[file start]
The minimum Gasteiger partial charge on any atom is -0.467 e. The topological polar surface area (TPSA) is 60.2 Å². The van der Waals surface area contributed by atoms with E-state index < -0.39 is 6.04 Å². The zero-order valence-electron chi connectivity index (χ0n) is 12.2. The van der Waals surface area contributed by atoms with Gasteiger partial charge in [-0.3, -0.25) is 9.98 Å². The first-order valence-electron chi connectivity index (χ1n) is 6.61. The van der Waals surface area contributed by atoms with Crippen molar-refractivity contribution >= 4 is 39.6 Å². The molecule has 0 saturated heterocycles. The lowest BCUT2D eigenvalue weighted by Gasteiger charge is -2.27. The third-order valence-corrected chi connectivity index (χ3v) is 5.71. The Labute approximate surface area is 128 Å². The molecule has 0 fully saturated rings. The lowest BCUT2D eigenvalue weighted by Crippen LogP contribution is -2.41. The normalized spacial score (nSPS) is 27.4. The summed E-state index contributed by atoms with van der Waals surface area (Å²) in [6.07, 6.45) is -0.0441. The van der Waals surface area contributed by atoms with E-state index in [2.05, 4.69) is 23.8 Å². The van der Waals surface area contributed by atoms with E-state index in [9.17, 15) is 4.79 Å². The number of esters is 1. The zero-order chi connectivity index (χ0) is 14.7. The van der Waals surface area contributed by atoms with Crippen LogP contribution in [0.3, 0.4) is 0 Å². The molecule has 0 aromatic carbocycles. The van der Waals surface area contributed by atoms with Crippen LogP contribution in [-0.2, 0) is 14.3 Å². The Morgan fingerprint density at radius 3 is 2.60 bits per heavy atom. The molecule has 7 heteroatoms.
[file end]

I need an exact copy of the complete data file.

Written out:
The minimum Gasteiger partial charge on any atom is -0.467 e. The topological polar surface area (TPSA) is 60.2 Å². The van der Waals surface area contributed by atoms with E-state index < -0.39 is 6.04 Å². The zero-order valence-electron chi connectivity index (χ0n) is 12.2. The van der Waals surface area contributed by atoms with Gasteiger partial charge in [-0.3, -0.25) is 9.98 Å². The first-order valence-electron chi connectivity index (χ1n) is 6.61. The van der Waals surface area contributed by atoms with Crippen molar-refractivity contribution >= 4 is 39.6 Å². The molecule has 0 saturated heterocycles. The lowest BCUT2D eigenvalue weighted by Gasteiger charge is -2.27. The third-order valence-corrected chi connectivity index (χ3v) is 5.71. The Labute approximate surface area is 128 Å². The molecule has 0 fully saturated rings. The lowest BCUT2D eigenvalue weighted by Crippen LogP contribution is -2.41. The normalized spacial score (nSPS) is 27.4. The summed E-state index contributed by atoms with van der Waals surface area (Å²) in [6.07, 6.45) is -0.0441. The van der Waals surface area contributed by atoms with E-state index in [2.05, 4.69) is 23.8 Å². The van der Waals surface area contributed by atoms with E-state index in [9.17, 15) is 4.79 Å². The number of esters is 1. The zero-order chi connectivity index (χ0) is 14.7. The van der Waals surface area contributed by atoms with Crippen LogP contribution in [0.3, 0.4) is 0 Å². The molecule has 0 aromatic carbocycles. The van der Waals surface area contributed by atoms with Crippen LogP contribution in [-0.2, 0) is 14.3 Å². The Morgan fingerprint density at radius 3 is 2.60 bits per heavy atom. The molecule has 7 heteroatoms.